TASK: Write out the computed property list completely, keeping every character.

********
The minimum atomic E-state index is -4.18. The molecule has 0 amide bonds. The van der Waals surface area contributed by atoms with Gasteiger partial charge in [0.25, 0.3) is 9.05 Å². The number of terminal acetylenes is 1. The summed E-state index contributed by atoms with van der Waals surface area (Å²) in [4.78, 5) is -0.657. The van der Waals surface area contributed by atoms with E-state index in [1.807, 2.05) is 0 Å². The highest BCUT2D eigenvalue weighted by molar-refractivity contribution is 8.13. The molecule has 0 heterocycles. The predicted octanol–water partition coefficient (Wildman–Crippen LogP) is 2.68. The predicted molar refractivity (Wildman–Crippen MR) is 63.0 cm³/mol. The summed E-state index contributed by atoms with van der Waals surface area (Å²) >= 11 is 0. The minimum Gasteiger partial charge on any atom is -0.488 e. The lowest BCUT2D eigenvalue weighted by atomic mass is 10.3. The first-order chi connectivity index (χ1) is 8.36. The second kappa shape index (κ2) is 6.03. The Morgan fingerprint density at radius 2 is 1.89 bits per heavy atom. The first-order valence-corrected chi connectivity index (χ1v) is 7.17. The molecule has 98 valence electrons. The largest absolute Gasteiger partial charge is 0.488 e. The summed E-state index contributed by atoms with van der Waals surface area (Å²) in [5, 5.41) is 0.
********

The minimum atomic E-state index is -4.18. The molecule has 0 amide bonds. The van der Waals surface area contributed by atoms with Gasteiger partial charge in [0.25, 0.3) is 9.05 Å². The number of terminal acetylenes is 1. The summed E-state index contributed by atoms with van der Waals surface area (Å²) in [4.78, 5) is -0.657. The van der Waals surface area contributed by atoms with E-state index in [1.807, 2.05) is 0 Å². The highest BCUT2D eigenvalue weighted by molar-refractivity contribution is 8.13. The molecule has 0 heterocycles. The predicted octanol–water partition coefficient (Wildman–Crippen LogP) is 2.68. The predicted molar refractivity (Wildman–Crippen MR) is 63.0 cm³/mol. The summed E-state index contributed by atoms with van der Waals surface area (Å²) >= 11 is 0. The minimum Gasteiger partial charge on any atom is -0.488 e. The lowest BCUT2D eigenvalue weighted by atomic mass is 10.3. The first-order chi connectivity index (χ1) is 8.36. The second kappa shape index (κ2) is 6.03. The Morgan fingerprint density at radius 2 is 1.89 bits per heavy atom. The first-order valence-corrected chi connectivity index (χ1v) is 7.17. The molecule has 98 valence electrons. The largest absolute Gasteiger partial charge is 0.488 e. The summed E-state index contributed by atoms with van der Waals surface area (Å²) in [5, 5.41) is 0.